VMworld 2013: Top 10 vSphere Storage Things to Know

Twitter: #STO5545, Eric Siebert (HP)

This was the best session of the day, and highly informative. Eric Siebert is a fast talker, and his slides were packed to the gills with details (and I didn’t even capture 25% of the content). This is the first session that I grabbed a few screenshots from and have incorporated them into my session notes. Please pardon the perspective skew in the photos. If you attended VMworld and have questions about vSphere storage, check out the whole deck. It is a goldmine of good information if you are not well versed in the topic. If you are a storage SME and are a consultant, this is an excellent reference deck to use in customer engagements.

Storage is fundamental to virtualization, and so often it’s not designed properly. And in VDI environments in particular, engineering the right storage solution is no easy task when done on a large scale. Eric covers the top 10 areas in storage that you need to consider to successfully implement a virtualized storage solution. This is just the tip of the iceburg, but a great resource.

If there’s one area of virtualization that can be a resume generating event (RGE), I would say that has to be storage. Unless you like getting pink slips, pay attention to how you design storage!

Why is Storage Critical

  • Shortage of any one resource prevents higher VM density
  • Storage is the slowest and most complicated of the four food groups
  • Available storage resources drive host VM density

#1 File or Block?

  • File or block and how do I decide?
  • Storage protocols are a method to get data from host to a storage array
  • Different protocols are a means to the same end
  • Each protocol has its own pros and cons
  • Review the two charts below for a good comparison of protocols

20130827_170458

20130827_170601The Speed Race

  • Bandwidth is not about speed, it is about the size of the highway
  • Many factors influence performance and IOPS – Bandwidth, cache, disk speed, RAID, bus speeds, etc.

Things to consider:

  • VMware won’t tell you which protocol to use
  • vVols will level the playing field between NFS and block
  • Some applications tend to favor one specific protocol (e.g. VDI for NFS)
  • VMFS evolves with each release and new features usually first appear in block (e.g. VAAI)

#2 Storage Design Considerations

  • Must meet the demands: Integration (SRM, VASA, VAAI, etc.); High performance; High Availability; high efficiency
  • Flash, SSD, and I/O accelerators can enhance performance and eliminate bottlenecks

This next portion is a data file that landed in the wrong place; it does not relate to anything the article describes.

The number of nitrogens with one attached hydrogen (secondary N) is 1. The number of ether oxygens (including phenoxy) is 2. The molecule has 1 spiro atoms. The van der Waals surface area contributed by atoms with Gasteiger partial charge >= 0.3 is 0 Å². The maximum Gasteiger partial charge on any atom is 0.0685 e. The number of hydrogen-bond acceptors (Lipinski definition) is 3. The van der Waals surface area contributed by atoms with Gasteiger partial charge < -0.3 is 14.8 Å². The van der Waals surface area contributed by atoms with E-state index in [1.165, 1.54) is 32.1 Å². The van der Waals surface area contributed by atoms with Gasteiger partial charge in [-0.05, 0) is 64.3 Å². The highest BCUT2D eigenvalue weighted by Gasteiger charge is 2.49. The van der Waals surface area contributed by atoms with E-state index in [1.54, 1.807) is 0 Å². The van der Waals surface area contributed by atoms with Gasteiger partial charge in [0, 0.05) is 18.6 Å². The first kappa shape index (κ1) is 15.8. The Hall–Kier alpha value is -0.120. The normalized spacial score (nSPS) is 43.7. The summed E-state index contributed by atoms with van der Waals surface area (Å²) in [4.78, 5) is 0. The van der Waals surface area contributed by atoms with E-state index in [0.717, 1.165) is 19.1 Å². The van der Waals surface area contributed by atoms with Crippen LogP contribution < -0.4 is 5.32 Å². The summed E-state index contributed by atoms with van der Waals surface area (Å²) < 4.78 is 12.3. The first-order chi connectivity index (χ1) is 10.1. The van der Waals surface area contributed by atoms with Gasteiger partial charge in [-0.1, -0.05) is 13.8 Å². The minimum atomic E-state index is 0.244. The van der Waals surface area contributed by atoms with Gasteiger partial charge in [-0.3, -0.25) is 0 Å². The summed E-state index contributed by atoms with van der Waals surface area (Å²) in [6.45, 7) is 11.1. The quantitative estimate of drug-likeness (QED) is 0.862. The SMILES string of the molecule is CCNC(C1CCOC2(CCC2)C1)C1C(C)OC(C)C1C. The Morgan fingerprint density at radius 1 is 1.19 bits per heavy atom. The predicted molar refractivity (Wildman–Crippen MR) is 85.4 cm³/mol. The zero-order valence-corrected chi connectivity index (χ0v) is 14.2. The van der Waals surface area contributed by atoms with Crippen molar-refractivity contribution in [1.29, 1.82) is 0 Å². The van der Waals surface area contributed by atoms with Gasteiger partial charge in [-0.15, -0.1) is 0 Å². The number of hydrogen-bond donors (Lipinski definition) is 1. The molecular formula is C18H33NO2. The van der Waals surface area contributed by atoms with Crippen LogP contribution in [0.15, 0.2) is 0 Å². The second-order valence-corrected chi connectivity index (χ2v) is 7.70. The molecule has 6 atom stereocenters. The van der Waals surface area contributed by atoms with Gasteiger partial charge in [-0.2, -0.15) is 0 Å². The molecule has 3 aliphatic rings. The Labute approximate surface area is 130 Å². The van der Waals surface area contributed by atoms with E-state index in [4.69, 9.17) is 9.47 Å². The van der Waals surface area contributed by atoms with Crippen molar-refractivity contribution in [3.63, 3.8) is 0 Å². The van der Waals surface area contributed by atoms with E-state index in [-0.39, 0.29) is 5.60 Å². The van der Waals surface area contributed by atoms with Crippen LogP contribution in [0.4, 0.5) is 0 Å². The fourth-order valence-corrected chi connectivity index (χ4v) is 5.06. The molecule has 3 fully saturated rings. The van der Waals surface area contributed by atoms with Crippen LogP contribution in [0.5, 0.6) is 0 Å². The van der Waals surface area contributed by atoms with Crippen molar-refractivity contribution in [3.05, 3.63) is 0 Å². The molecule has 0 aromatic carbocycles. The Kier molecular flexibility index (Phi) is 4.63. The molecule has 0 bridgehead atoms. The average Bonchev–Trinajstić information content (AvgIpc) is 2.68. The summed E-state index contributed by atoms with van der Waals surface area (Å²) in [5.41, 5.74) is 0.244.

• Avoid using extents to grow VMFS
  • VAAI (ATS) does not mean unlimited VMs per datastore
  • Use the PVSCSI controller
  • Avoid upgrading datastores to VMFS-5. Create new stores and migrate
  • LUNs don’t have unlimited IOPS
  • Use jumbo frames for iSCSI/NFS
  • Always isolate network storage traffic
  • Always read vendor best practices for your array
  • Always read vSphere performance best practices papers (vendor recommendations should take priority over generic VMware settings)

#3 Choosing between RDMs and VMFS

  • RMDs have limited value and more difficult to manage
  • Use RDMs only for practical reasons (e.g. clustering)
  • Use VMFS in most cases
  • VMware testing shows almost no performance benefit for RDMs
  • This is an old argument and pretty much put to bed…VMFS is the way to go for block

#4 Storage Performance

  • IOPS and Latency are key performance indicators
  • Constantly monitor IOPS and latency to spot bottlenecks
  • Monitor throughput
  • Baseline your system to know what’s normal and what’s not
  • Disk latency stats: GAVG, KAVG, DAVG
  • GAVG less than 20ms
  • GAVG or KAVG under 1ms
  • High DAVG indicates problem with storage array
  • GAVG = DAVG + KAVG
  • HP announced a vCOPS integration pack for 3PAR which will GA later this year
  • Use esxtop to monitor storage performance
  • vSCSIStats is a good CLI utility
  • Storage Plut-in for vCenter server

20130827_172303

#5 Why high available storage is critical

  • Single point of failure for most environments
  • When storage fails, all hosts and VMs connected to it fail as well
  • Protect at multiple levels: adapter, path, controller, disk, power, etc.
  • vSphere Metro Storage Cluster vs. vCenter SRM

#6 The role of SSDs in a vSphere Environment

  • SSDs should be a strategic tier, just don’t throw them in
  • Combine SSD and HDD for balance in performance and cost
  • SSDs wear out, so monitor closely

#7 Impact of VAAI

  • Enables integration with array-specific capabilities and intelligence
  • Fewer commands and I/O sent to the array
  • vSphere attempts VAAI commands every 16,384 I/Os

#8 Why Thin is In

  • Almost every VM never uses it’s full disk capacity
  • Starting thin is easy, staying thin is hard
  • Saves money
  • SCSCI UNMAP has been greatly improved (but not automatic) in vSphere 5.5

#9 vSphere Storage Features vs Array Features

  • Let your array do auto-tiering
  • Array thin provisioning is more efficient
  • Lots more on slides that I could write down fast enough..see the slide deck

#10 Benefits for VSAs

  • Less expensive than a shared storage array
  • Enables HA, vMotion, etc.
  • Lower capital cost
  • Will become more popular in the future, but does have some down sides
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Great post! Need to get hold of this presentation once all the material is released…. =)

VMworld 2013: Top 10 vSphere Storage Things to Know
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